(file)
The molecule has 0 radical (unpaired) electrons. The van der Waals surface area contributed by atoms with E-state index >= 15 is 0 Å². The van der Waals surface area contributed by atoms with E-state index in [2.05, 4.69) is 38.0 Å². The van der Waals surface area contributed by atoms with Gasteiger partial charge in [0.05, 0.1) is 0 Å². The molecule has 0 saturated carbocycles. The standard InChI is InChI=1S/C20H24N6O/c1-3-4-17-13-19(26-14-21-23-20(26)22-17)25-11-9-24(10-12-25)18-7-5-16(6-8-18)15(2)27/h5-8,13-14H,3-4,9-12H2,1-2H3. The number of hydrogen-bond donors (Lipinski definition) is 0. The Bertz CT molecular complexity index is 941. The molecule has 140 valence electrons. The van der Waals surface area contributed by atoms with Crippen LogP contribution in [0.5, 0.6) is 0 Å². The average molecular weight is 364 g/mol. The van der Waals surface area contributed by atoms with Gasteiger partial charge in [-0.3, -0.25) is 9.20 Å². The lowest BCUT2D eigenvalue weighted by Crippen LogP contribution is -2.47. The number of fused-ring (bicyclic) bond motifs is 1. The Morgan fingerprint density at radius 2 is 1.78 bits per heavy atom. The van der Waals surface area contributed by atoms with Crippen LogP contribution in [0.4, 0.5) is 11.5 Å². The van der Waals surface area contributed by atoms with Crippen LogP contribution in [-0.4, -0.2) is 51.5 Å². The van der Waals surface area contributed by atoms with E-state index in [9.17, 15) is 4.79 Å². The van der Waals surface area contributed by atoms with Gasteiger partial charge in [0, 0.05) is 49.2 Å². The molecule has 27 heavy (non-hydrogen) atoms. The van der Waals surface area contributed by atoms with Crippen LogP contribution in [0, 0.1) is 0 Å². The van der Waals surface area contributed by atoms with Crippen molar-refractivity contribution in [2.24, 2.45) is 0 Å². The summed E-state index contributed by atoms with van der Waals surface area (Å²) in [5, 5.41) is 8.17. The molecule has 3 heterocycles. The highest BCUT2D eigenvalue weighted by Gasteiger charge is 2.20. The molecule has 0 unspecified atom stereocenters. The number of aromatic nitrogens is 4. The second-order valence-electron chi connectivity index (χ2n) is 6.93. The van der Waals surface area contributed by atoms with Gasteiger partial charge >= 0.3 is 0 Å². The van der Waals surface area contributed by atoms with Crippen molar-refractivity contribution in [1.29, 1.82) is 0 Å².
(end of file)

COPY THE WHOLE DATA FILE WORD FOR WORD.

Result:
The molecule has 0 radical (unpaired) electrons. The van der Waals surface area contributed by atoms with E-state index >= 15 is 0 Å². The van der Waals surface area contributed by atoms with E-state index in [2.05, 4.69) is 38.0 Å². The van der Waals surface area contributed by atoms with Gasteiger partial charge in [0.05, 0.1) is 0 Å². The molecule has 0 saturated carbocycles. The standard InChI is InChI=1S/C20H24N6O/c1-3-4-17-13-19(26-14-21-23-20(26)22-17)25-11-9-24(10-12-25)18-7-5-16(6-8-18)15(2)27/h5-8,13-14H,3-4,9-12H2,1-2H3. The number of hydrogen-bond donors (Lipinski definition) is 0. The Bertz CT molecular complexity index is 941. The molecule has 140 valence electrons. The van der Waals surface area contributed by atoms with Crippen LogP contribution in [0.5, 0.6) is 0 Å². The average molecular weight is 364 g/mol. The van der Waals surface area contributed by atoms with Gasteiger partial charge in [-0.3, -0.25) is 9.20 Å². The lowest BCUT2D eigenvalue weighted by Crippen LogP contribution is -2.47. The number of fused-ring (bicyclic) bond motifs is 1. The Morgan fingerprint density at radius 2 is 1.78 bits per heavy atom. The van der Waals surface area contributed by atoms with Crippen LogP contribution in [0.4, 0.5) is 11.5 Å². The van der Waals surface area contributed by atoms with Crippen LogP contribution in [-0.4, -0.2) is 51.5 Å². The van der Waals surface area contributed by atoms with E-state index in [9.17, 15) is 4.79 Å². The van der Waals surface area contributed by atoms with Gasteiger partial charge in [0, 0.05) is 49.2 Å². The molecule has 27 heavy (non-hydrogen) atoms. The van der Waals surface area contributed by atoms with Crippen LogP contribution in [0, 0.1) is 0 Å². The van der Waals surface area contributed by atoms with Crippen molar-refractivity contribution in [2.24, 2.45) is 0 Å². The summed E-state index contributed by atoms with van der Waals surface area (Å²) in [5, 5.41) is 8.17. The molecule has 3 heterocycles. The highest BCUT2D eigenvalue weighted by Gasteiger charge is 2.20. The molecule has 0 unspecified atom stereocenters. The number of aromatic nitrogens is 4. The second-order valence-electron chi connectivity index (χ2n) is 6.93. The van der Waals surface area contributed by atoms with Gasteiger partial charge >= 0.3 is 0 Å². The van der Waals surface area contributed by atoms with Crippen molar-refractivity contribution in [1.29, 1.82) is 0 Å².